Wirtz v. Hotel, Motel & Club Employees Union, Local 6

RESPONDENT: Hotel, Motel & Club Employees Union, Local 6
LOCATION: United States District Court of Maryland

DECIDED BY: Warren Court (1967-1969)
LOWER COURT: United States Court of Appeals for the Second Circuit

CITATION: 391 US 492 (1968)
ARGUED: Apr 29, 1968
DECIDED: Jun 03, 1968

Facts of the case


Media for Wirtz v. Hotel, Motel & Club Employees Union, Local 6

Audio Transcription for Oral Argument - April 29, 1968 in Wirtz v. Hotel, Motel & Club Employees Union, Local 6

Earl Warren:

-- 891, W. Willard Wirtz, Secretary of Labor, United States Department of Labor, petitioner versus Hotel, Motel and Club Employees Union, Local Number 6.

Mr. Weinstein.

Harris Weinstein:

Mr. Chief Justice and may it please the Court.

This case comes to the Court on the writ of certiorari to the United States Court of Appeals for the Second Circuit.

It began when the petitioner, the Secretary of Labor sued in the District Court in the Southern District of New York to set aside an election that the respondent, a local union held in May 1965.

The issues arise under Title IV of the Labor Reform Law of 1959 which is commonly known as the Landrum-Griffin Act.

As the Court knows, the scheme of that title is to set forth in one elaborate section, Section 401, a variety of conditions and requirements that are applied to the union elections.

The first issue in this case involves one of those requirements drawing out of a provision of Section 401(e) which is contained in the appendix to our brief towards the top of page 40.

That provision, Section 401(e), among other things deals with qualifications that a union may impose upon those who wish to be candidates for elective office.

And it says that all members in good standing shall be eligible subject to and this is the pertinent statutory language, “reasonable qualifications uniformly imposed.”

The respondent applied what the district judge has called a prior office holding requirement.

It required those who wish to be candidates for anyone of the 31 paid full-time positions open in the May 1965 election, to have previously been members of the body of the union called its assembly which existed since 1951 or instead to have been members of a body called all the old Shop Delegates Council which existed before 1951.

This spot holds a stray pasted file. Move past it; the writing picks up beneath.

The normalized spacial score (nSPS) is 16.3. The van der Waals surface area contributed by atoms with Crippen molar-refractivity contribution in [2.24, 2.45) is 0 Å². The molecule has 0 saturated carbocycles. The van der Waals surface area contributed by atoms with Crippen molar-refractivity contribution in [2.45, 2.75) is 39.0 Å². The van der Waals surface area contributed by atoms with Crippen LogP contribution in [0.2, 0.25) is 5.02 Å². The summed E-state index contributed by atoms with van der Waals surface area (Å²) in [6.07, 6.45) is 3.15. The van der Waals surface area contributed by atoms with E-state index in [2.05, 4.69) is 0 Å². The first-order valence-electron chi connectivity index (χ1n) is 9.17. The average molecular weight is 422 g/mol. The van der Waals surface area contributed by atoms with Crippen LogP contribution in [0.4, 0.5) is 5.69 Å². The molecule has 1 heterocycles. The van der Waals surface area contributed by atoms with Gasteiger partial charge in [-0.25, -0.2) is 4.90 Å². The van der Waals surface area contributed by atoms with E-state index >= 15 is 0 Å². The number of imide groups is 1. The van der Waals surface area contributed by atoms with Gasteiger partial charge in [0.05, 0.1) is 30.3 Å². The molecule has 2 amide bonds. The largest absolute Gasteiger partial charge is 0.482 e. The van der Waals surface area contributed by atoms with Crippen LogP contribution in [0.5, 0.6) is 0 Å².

Our contention which the District Court accepted and the majority of the Court of Appeals rejected is that this is an unreasonable requirement within the intention of the statute.

The second issue before the Court grows out of the procedures established in Section 402 for remedying defective elections.

That section sets up a multistage procedure.

The union member who is dissatisfied must exhaust internal remedies.

He complains to the Secretary, the Secretary investigates and then if he thinks it warranted, if the union has not taken voluntary action, he bring suit to set aside the election and to seek the relief of a new election under his supervision.

The second problem here goes to the conditions the statute prescribes as the requisite to the grant of the relief of a new election.

The statutory language is in Section 402(c) which is towards the bottom of page 42 of our brief, and it says that the election shall not be set aside unless the District Court finds that a violation of Section 401 may have affected the outcome of the election.

The District Court here held that even though the prior office holding requirement wasn't its view unreasonable, it could not say that the imposition of that requirement may have affected the outcome of the election and we contest that ruling here as well.

There's a third question that need not be reached if the first two are answered in the Secretary's favor.

And this was a question akin to that previously decided by this Court this term in the Local 125 of the Laborer's Union case.

It goes to the relationship that must exist between the charges the Secretary makes in Court and those that union member makes in his complaint to the Secretary.

Here, the union members complained only with the prior office holding requirement, both within the union and to the Secretary.

The second question was not report in here (Inaudible).

Harris Weinstein:

That's correct, Justice Harlan.

There was a concurring opinion in the Court of Appeals resting solely on that second question.

The Secretary in his investigation believed he had uncovered evidence of three additional violations of Section 401 committed in connection with this election going to the fact that some officers were appointed rather than elected an alleged lack of timely notice of election districts and alleged interference with voters at the polls.

The district judge struck these allegations on the ground that the union members have not complained upon and the Court of Appeals affirmed.

There's also a fourth question which has been interposed, I believe, for the first time in respondent's brief in this Court and we have not dealt with it in our brief and I will after stating the facts and this is an argument that because the respondent has changed his prior office holding requirement and plans to hold a new election about three weeks from now that this case is moot.